Saturday, September 20, 2008


Inspired by my recent visit to the Woodstock concert site, I spent last night watching “Woodstock,” Michael Wadleigh's documentary about the festival. I remember watching it years ago, as a teenager, and loving the music -- and it remains a great movie and a terrific piece of documentary filmmaking. Thank God someone was there with cameras to record musical and cultural history being made. (But why wasn’t Melanie in the movie?)

My post yesterday shows why I could never be a theater critic. Apparently “A Tale of Two Cities” has been universally panned by the critical establishment and the fate of the show is in doubt. I actually enjoyed it! I guess I just don’t have a very critical eye. Unless something is a real stinker, I’m likely to be entertained.

(Photo: Chelsea, Aug. 2008)


  1. I'm the same way. When the critics' thumbs are going up, mine are going down and vice versa. I'm sure Broadway is glad there are some people out there like you, or the less lauded shows would probably close even sooner!

    You should write to Melanie and tell her what a long-time fan you are. Maybe she would send you an autographed copy of "Candles in the Rain." :)

  2. Taste is subjective. Art criticism is a very specific subset of taste.

    When my friend Michael Steinberg quit his job as music critic for the Boston Globe, it was because he really missed listening to music.

    Ah Woodstock. That was a different world!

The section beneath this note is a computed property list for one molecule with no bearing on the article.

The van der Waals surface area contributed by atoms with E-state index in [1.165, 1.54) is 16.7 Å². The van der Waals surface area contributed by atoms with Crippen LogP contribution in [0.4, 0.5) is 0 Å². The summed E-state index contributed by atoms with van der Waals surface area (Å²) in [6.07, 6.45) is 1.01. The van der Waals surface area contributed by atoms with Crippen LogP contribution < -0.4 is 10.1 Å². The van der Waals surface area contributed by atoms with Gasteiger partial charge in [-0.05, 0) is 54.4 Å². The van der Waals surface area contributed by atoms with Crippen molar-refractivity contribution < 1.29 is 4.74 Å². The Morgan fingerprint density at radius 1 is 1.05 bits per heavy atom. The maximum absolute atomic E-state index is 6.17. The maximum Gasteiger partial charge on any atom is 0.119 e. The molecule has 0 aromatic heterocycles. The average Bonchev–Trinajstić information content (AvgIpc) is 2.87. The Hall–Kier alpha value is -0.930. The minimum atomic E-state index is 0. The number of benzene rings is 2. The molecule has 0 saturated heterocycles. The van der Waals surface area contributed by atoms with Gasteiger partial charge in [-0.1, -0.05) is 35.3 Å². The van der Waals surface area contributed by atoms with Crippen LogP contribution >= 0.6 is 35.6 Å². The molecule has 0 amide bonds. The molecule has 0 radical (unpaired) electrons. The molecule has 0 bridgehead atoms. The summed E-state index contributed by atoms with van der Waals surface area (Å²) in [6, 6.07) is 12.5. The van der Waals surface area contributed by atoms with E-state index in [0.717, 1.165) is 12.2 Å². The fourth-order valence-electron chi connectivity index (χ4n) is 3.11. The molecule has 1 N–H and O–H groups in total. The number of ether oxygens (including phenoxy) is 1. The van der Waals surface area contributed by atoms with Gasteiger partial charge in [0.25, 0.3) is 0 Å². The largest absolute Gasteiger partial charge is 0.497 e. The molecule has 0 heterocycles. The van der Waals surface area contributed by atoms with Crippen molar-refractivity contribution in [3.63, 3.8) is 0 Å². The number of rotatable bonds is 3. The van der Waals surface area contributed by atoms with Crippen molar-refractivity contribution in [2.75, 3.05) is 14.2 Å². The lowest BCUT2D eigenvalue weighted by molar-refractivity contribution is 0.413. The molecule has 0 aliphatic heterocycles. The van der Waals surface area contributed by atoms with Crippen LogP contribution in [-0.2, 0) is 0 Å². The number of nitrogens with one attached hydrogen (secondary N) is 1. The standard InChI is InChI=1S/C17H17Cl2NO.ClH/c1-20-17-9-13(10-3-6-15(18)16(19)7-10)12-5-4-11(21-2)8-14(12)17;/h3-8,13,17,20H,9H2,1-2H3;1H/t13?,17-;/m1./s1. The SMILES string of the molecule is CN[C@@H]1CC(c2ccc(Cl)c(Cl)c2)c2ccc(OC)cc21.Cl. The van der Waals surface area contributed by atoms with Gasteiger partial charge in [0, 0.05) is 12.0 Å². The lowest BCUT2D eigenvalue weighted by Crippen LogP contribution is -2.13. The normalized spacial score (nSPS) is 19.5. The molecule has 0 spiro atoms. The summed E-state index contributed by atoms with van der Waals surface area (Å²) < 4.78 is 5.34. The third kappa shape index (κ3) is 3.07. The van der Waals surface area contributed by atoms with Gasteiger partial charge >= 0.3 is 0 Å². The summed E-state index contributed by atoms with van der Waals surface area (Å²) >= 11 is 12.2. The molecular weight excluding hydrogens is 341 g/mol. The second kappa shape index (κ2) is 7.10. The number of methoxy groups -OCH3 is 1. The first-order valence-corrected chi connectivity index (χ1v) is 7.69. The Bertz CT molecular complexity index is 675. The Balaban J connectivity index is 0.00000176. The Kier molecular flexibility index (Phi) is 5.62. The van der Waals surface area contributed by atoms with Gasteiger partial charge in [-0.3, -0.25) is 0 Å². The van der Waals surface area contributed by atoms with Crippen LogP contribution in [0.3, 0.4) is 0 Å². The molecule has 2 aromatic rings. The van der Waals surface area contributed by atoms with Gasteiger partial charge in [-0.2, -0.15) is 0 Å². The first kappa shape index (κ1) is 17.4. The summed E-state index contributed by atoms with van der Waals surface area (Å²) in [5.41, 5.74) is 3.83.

3. Good for you, Steve. You can bet a lot of people pan something simply do follow the trend. If you like, you like and that's it, really.

    (Now, how did I miss those fabulous kaleidoscope shots you did back in August? gorgeous.)


  4. I think the fact that you disagree with the critics simply means that you are a free and independent thinker, and that's always a good thing.

  5. But you had a good time . . . that's the main thing. What if you had gone, and realized you'd wasted two perfectly good hours of your life?

    Who sits in those chairs . . . have you seen them?

  6. If you go to see a play, or a movie, the only opinion that matters is yours!

    (Now, be honest, Steve, did it really suck?)

    PS What's that yellow object next to the chairs?

  7. I enjoy liking things that critics typically pan. I have no idea what the yellow thing is--you live in NYC, so it could be anything...The shadow in the photo is also interesting...

    Anyway, I was a little kid when Woodstock took place. My favorite song of Melanie's involved roller skate keys...She was cute, too!

  8. Barbara: I actually did meet Melanie a couple of times, and she signed a couple of albums for me. (Now I need her to sign my CDs!)

    Reya: I had a good friend who was a huge movie lover, and I always told him he should become a reviewer. But he was convinced that would ruin it for him, because he could never just enjoy a movie again.

    Thanks to the rest of you for bolstering my confidence as an independent critical voice! :)

    I've never seen who sits in these chairs, Tut, but they're outside a parking garage so I imagine the attendants use them.

    The yellow thing holds cigarette butts. You drop a smoldering butt in the top and it lands in sand in the base, and goes out because there's not much oxygen down there. (That's the idea, anyway.)

  9. i bet you have more fun than the critical establishment


  10. PS you are featured on my blog today.

  11. sometimes things are so bad they are actually good....